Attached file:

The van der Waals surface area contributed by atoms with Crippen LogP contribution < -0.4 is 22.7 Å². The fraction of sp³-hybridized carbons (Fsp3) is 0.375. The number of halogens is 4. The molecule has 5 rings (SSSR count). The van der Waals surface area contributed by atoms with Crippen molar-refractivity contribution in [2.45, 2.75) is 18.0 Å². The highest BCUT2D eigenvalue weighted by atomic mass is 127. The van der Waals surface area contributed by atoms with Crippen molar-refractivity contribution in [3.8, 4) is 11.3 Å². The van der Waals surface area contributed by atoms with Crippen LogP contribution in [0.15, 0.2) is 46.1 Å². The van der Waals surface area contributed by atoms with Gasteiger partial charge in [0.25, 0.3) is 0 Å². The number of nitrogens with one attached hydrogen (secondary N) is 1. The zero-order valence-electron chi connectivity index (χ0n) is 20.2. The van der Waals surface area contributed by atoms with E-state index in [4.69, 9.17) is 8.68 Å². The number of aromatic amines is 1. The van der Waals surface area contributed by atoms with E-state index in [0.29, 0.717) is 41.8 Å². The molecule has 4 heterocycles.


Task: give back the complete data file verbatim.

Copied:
The van der Waals surface area contributed by atoms with Crippen LogP contribution < -0.4 is 22.7 Å². The fraction of sp³-hybridized carbons (Fsp3) is 0.375. The number of halogens is 4. The molecule has 5 rings (SSSR count). The van der Waals surface area contributed by atoms with Crippen molar-refractivity contribution in [2.45, 2.75) is 18.0 Å². The highest BCUT2D eigenvalue weighted by atomic mass is 127. The van der Waals surface area contributed by atoms with Crippen molar-refractivity contribution in [3.8, 4) is 11.3 Å². The van der Waals surface area contributed by atoms with Crippen LogP contribution in [0.15, 0.2) is 46.1 Å². The van der Waals surface area contributed by atoms with Gasteiger partial charge in [0.25, 0.3) is 0 Å². The number of nitrogens with one attached hydrogen (secondary N) is 1. The zero-order valence-electron chi connectivity index (χ0n) is 20.2. The van der Waals surface area contributed by atoms with E-state index in [4.69, 9.17) is 8.68 Å². The number of aromatic amines is 1. The van der Waals surface area contributed by atoms with E-state index in [0.29, 0.717) is 41.8 Å². The molecule has 4 heterocycles.